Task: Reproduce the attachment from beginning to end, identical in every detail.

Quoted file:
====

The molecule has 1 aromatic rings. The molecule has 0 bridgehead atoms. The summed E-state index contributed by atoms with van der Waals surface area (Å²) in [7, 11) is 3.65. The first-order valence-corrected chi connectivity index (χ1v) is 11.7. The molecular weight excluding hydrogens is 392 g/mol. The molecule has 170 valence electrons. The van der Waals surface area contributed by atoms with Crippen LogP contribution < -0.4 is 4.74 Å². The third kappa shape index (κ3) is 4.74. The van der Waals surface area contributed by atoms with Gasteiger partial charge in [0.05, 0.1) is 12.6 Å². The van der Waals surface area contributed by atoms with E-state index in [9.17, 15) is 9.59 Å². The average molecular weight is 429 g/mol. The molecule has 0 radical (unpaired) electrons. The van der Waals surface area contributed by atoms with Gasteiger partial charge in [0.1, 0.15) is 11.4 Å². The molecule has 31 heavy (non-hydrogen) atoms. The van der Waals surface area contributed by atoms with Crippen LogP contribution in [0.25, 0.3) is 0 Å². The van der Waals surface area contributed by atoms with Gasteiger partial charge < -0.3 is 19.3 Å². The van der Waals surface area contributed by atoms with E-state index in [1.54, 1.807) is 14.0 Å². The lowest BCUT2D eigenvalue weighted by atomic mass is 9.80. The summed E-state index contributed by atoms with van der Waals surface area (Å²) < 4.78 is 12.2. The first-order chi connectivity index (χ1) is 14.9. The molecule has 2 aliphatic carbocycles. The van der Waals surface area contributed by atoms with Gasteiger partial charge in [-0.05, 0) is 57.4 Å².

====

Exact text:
The molecule has 1 aromatic rings. The molecule has 0 bridgehead atoms. The summed E-state index contributed by atoms with van der Waals surface area (Å²) in [7, 11) is 3.65. The first-order valence-corrected chi connectivity index (χ1v) is 11.7. The molecular weight excluding hydrogens is 392 g/mol. The molecule has 170 valence electrons. The van der Waals surface area contributed by atoms with Crippen LogP contribution < -0.4 is 4.74 Å². The third kappa shape index (κ3) is 4.74. The van der Waals surface area contributed by atoms with Gasteiger partial charge in [0.05, 0.1) is 12.6 Å². The van der Waals surface area contributed by atoms with E-state index in [9.17, 15) is 9.59 Å². The average molecular weight is 429 g/mol. The molecule has 0 radical (unpaired) electrons. The van der Waals surface area contributed by atoms with Gasteiger partial charge in [0.1, 0.15) is 11.4 Å². The molecule has 31 heavy (non-hydrogen) atoms. The van der Waals surface area contributed by atoms with Crippen LogP contribution in [0.25, 0.3) is 0 Å². The van der Waals surface area contributed by atoms with Gasteiger partial charge < -0.3 is 19.3 Å². The van der Waals surface area contributed by atoms with E-state index in [1.54, 1.807) is 14.0 Å². The lowest BCUT2D eigenvalue weighted by atomic mass is 9.80. The summed E-state index contributed by atoms with van der Waals surface area (Å²) < 4.78 is 12.2. The first-order chi connectivity index (χ1) is 14.9. The molecule has 2 aliphatic carbocycles. The van der Waals surface area contributed by atoms with Gasteiger partial charge in [-0.05, 0) is 57.4 Å².